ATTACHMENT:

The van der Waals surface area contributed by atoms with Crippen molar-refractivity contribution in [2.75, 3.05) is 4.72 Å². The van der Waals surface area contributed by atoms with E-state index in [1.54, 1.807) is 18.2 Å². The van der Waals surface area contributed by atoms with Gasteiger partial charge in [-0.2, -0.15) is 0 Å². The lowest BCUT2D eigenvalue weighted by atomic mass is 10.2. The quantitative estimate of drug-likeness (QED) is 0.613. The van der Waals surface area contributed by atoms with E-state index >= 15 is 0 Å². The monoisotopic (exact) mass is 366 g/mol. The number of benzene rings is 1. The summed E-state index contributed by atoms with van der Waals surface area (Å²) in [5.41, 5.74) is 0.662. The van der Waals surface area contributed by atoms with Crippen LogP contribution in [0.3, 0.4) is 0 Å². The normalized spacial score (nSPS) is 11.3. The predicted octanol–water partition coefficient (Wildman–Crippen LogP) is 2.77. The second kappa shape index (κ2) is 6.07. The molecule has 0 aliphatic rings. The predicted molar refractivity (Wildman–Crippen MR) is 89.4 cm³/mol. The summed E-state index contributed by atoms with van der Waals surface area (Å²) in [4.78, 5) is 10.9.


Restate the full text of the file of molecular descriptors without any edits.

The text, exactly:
The van der Waals surface area contributed by atoms with Crippen molar-refractivity contribution in [2.75, 3.05) is 4.72 Å². The van der Waals surface area contributed by atoms with E-state index in [1.54, 1.807) is 18.2 Å². The van der Waals surface area contributed by atoms with Gasteiger partial charge in [-0.2, -0.15) is 0 Å². The lowest BCUT2D eigenvalue weighted by atomic mass is 10.2. The quantitative estimate of drug-likeness (QED) is 0.613. The van der Waals surface area contributed by atoms with E-state index >= 15 is 0 Å². The monoisotopic (exact) mass is 366 g/mol. The number of benzene rings is 1. The summed E-state index contributed by atoms with van der Waals surface area (Å²) in [5.41, 5.74) is 0.662. The van der Waals surface area contributed by atoms with Crippen LogP contribution in [0.3, 0.4) is 0 Å². The normalized spacial score (nSPS) is 11.3. The predicted octanol–water partition coefficient (Wildman–Crippen LogP) is 2.77. The second kappa shape index (κ2) is 6.07. The molecule has 0 aliphatic rings. The predicted molar refractivity (Wildman–Crippen MR) is 89.4 cm³/mol. The summed E-state index contributed by atoms with van der Waals surface area (Å²) in [4.78, 5) is 10.9.